Category Archives: Inside the Brain

An in-brain stimulation grid

Implanted electrode grids are used to record brain activity in people who need neurosurgery – a technique known as electrocorticography. But rather than just ‘reading’ from the brain, neuroscientists are starting to use them to ‘write’ to the brain, to the point of being able to temporarily simulate specific brain disorders for experimental studies. This […]

The neurology of Psalm 137

I’ve just found a short but interesting study on Psalm 137 and how it likely has one of the first descriptions of brain damage after stroke. The Psalm is still widely sung but it has some particular lines which made the researchers take notice. Here they are in modern English from the New International Version […]

A guided tour of bad neuroscience

Oxford neuropsychologist Dorothy Bishop has given a fantastic video lecture about how neuroscience can be misinterpreted and how it can be misleading. If you check out nothing else, do read the summary on the Neurobonkers blog, which highlights Bishop’s four main criticisms of how neuroscience is misused. But if you have the time, sit back […]

Animals conscious say leading neuroscientists

A group of leading neuroscientists has used a conference at Cambridge University to make an official declaration recognising consciousness in animals. The declaration was made at the Francis Crick Memorial Conference and signed by some of the leading lights in consciousness research, including Christof Koch and David Edelman. You can read the full text as […]

Hacking the brain for fun and profit

A study presented at the recent Usenix conference demonstrated how it is possible to get private information from the brains of people who use commercial brain-computer interfaces – like NeuroSky and Emotiv. These headsets are designed for gamers and are cheaper, less accurate versions of EEG devices – used by scientists to read the electrical […]

The science and politics of mind-altering drugs

The Guardian Science Podcast has an interview with neuroscientist David Nutt on the science and politics of mind-altering substances and it’s possibly one of the most sensible discussions of drugs and drug harms you are likely to hear in a long time. Prof Nutt is quite well known in the UK – largely due to […]

Neurowords and the burden of responsibility

The New York Times has an excellent article about the fallacy of assuming that a brain-based explanation of behaviour automatically implies that the person is less responsible for their actions. The piece is by two psychologists, John Monterosso and Barry Schwartz, who discuss their research on how attributions of blame can be altered simply by […]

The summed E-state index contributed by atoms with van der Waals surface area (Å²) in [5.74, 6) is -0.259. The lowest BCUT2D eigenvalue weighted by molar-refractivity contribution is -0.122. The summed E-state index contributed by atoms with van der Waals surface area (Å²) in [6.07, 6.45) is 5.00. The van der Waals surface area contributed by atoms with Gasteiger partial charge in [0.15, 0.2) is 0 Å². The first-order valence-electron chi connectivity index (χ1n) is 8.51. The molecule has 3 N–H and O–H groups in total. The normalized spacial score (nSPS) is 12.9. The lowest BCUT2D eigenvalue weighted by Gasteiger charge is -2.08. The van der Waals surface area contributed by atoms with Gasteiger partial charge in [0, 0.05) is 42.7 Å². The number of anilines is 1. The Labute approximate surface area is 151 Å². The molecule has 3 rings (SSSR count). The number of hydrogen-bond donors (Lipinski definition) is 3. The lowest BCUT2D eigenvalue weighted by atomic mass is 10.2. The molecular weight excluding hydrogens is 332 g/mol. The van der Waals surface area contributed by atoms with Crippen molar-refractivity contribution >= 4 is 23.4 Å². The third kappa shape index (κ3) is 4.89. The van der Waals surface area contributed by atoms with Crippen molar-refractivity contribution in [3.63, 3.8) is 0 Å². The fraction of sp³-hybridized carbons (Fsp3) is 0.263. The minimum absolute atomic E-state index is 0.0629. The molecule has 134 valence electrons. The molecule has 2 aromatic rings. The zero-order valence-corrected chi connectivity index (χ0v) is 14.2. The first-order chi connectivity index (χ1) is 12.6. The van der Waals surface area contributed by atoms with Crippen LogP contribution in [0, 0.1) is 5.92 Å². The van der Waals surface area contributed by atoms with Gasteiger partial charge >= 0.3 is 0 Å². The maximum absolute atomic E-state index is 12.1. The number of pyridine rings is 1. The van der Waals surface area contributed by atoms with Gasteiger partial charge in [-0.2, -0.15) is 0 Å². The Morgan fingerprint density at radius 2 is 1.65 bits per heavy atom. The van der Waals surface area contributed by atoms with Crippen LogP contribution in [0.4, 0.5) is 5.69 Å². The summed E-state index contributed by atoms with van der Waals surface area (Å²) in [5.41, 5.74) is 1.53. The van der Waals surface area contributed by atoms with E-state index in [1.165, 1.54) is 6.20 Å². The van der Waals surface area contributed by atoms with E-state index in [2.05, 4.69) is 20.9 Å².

All time high

The latest issue of The Psychologist has a fascinating article on why time can seem distorted after taking drugs. The piece is by psychologists Ruth Ogden and Cathy Montgomery who both research the effects of drugs, legal and illegal, on the mind and brain. The consumption of drugs and alcohol has long been known to […]

The rebirth of hypnosis

I’ve got an article in today’s Observer about the re-emergence of hypnosis into the scientific mainstream despite the fact that the technique is still associated with stereotypes. The piece has been oddly titled ‘hypnosis is no laughing matter’, which kind of misses the point, because no-one laughs at it, but many scientists do find it […]

Ghost image in my mind

Offbeat indie singer Charlotte Gainsbourg released a 2009 song about being fMRI brain scanned that even incoporated sounds from an actual scanner. The track is called IRM, presumably because Gainsbourg is a French speaker and ‘magnetic resonance imaging’ in French is imagerie par résonance magnétique – which, by the way, is also the sound of […]

An animated neuroscience of headache pills

TED have a fantastic animation that explains how pain works and how it is relieved by two common analgesics – aspirin and ibuprofen. Of course, pain relievers work in many different ways – the opioids, for example, are vastly different – but the four-minute video is a wonderful guide to the neuroscience of two common […]

A procession of dementia

The June issue of the neuroscience journal Brain has an amazing cover showing “increasingly bizarre and menacing caricatures by an artist with frontotemporal lobar degeneration during the course of his illness”. The caption reads: From left, the first picture drawn many years before his illness; the middle pair in the first 2 years of dementia; […]

A shot to the head

A couple of online articles have discussed whether you would be conscious of being shot in the head with the general conclusion that it is unlikely because the damage happens faster than the brain can register a conscious sensation. While this may be true in some instances it ignores that fact that there are many […]

A bridge over troubled waters for fMRI?

Yesterday’s ‘troubles with fMRI’ article has caused lots of debate so I thought I’d post the original answers given to me by neuroimagers Russ Poldrack and Tal Yarkoni from which I quoted. Poldrack and Yarkoni have been at the forefront of finding, fixing and fine-tuning fMRI and its difficulties. I asked them about current challenges […]

The trouble with fMRI

I’ve written a piece for The Observer about ‘the trouble with brain scans’ that discusses how past fMRI studies may have been based on problematic assumptions. For years the media has misrepresented brain scan studies (“Brain centre for liking cheese discovered!”) but we are now at an interesting point where neuroscientists are starting to seriously […]

Neuro images

So how did I not know about the amazing neuroimages blog? It has plenty of beautiful pieces like this taken from neuroimaging to historical neuroscience to, er, edible brain sandwiches.

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